The transformation and the future of work seem to be the central topic of our time. Under the headline of real[work], the 4. Werkleitz Biennale picks up on this existential problem and its consequences for the practice of art.
The economic restructuring of society from formerly mainly industrial production into a society dominated by a service and information based economy is a process which affects the entire cultural web. In this process, ‘work’ seems to a central given fact, no longer simply described in terms of labour in exchange for money, but encompassing a wide variety of newly defined social relationships, i. e. new areas of activity and vocations (teleworking); altered forms of company structures (de-centralisation) and public communication. The re-evaluation of work caused by the technical revolution coincides with corporations forming trusts within the so-called globalisation. This has led to a de-evaluation of the traditional differences of class and status for the individual. The social orientation through fixed professional definitions and long-term employment seems to be an increasingly futile effort. But so far binding and connecting models for action and behavior, fitting the new forms of distribution and demands of work, have failed to be established.
This fundamental transformation also creates new parameters for artistic production. In an ‘involuntary leisure society’ it becomes increasingly difficult to draw a line between art and the entertainment and service industry. In order to escape being usurped by the cultural industry and the market, anarchic positions of denying the traditional work ethic have gained a new importance. The re-emergence of seemingly value-less (or non value-creating) absurd activities and disruptions of work processes aim at creating a critical distance toward this societal development. At the same time various artistic approaches, by reflecting and documenting these dramatic changes, have created a discerning interest in understanding. Whereas these critical-reflexive positions may claim a mainly political relevance, the recently developed crossover-strategies can expound on a so far rarely explored experimental potential for the search for new fields of activity and models of production. It is also true that a positive definition of artistic production in the creative and self-realising context provides meaning and orientation far beyond the realms of artistic professions.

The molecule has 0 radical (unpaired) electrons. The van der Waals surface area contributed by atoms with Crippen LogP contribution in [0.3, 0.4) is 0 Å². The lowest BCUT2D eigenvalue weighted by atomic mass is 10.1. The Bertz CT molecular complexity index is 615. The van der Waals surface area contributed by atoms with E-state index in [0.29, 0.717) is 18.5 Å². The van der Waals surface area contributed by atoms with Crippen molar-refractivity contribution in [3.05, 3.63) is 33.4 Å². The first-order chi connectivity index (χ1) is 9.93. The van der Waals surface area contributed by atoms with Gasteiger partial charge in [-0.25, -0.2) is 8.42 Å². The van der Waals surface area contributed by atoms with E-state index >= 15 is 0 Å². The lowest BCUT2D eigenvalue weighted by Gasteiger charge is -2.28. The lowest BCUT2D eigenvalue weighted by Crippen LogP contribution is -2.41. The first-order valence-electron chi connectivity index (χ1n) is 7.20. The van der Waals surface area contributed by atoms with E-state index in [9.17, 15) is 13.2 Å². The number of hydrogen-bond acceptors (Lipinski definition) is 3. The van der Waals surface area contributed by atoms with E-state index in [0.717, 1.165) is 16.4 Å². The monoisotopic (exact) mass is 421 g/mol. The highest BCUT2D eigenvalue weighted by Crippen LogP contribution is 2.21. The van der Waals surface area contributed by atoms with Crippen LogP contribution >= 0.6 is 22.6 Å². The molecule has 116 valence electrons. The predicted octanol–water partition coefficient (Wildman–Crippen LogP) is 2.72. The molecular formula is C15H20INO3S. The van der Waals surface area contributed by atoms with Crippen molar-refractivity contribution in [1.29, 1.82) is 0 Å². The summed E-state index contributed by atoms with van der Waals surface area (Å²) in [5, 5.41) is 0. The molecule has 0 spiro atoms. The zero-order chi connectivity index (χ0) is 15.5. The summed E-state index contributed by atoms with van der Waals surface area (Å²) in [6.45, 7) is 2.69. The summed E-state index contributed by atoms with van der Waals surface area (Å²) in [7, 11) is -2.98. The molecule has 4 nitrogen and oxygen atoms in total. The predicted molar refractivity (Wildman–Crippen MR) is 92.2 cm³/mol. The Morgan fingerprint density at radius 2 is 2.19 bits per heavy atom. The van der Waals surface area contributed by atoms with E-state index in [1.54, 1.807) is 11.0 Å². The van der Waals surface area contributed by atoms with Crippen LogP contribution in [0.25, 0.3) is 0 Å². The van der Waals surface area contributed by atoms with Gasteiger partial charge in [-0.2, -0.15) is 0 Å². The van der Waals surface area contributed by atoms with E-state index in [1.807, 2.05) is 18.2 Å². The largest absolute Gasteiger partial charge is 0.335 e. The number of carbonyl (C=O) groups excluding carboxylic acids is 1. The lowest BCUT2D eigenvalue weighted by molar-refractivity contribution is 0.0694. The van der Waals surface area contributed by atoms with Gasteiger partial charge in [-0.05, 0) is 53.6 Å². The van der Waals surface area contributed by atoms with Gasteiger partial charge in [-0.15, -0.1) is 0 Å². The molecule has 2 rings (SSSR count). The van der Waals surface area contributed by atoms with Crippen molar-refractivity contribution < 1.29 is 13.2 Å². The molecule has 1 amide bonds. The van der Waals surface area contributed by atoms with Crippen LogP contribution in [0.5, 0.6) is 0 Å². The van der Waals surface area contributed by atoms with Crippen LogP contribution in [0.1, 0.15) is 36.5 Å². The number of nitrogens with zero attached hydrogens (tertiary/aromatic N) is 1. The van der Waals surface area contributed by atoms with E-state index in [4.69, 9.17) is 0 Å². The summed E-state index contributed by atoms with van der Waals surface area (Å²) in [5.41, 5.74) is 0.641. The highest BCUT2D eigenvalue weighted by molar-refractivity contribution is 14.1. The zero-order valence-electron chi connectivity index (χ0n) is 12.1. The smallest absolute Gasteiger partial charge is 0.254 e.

In the region of Saxony Anhalt, the site of the Werkleitz Biennale, this concern of real[work] is particularly significant: for several years now the local unemployment rate of more than 20% has topped the statistics in Germany. The sudden loss of traditional work in the wake of the closureof many East German industrial plants after the rationalisation or western take-overs and the concurrent establishment of information and service- providing businesses, one of which is the Werkleitz Gesellschaft, embody two extreme poles in this rural region, which real[work] attempts to reconcile in a constructive tension/relationship.
real[work] seeks out artistic positions reflecting on the societal
process of ‘transforming work’. It does not attempt to solve political and cultural problems, but wants to present and discuss critical comments on the definition of work. Six guest curators chose works by artists from the fields of visual arts, film/video, internet and performance art. The programme of the Biennale is enhanced by lectures, discussions and a commissioned documentary video production on the topic of real[work] and the event itself.
|real[work] - On the selection of Film and Video Programmes||05. 07. 2000 to 09. 07. 2000|
|real[work] - Performances||05. 07. 2000 to 09. 07. 2000|
|real[work] - Bildende Kunst||05. 07. 2000 to 09. 07. 2000|
|real[work] - Internet|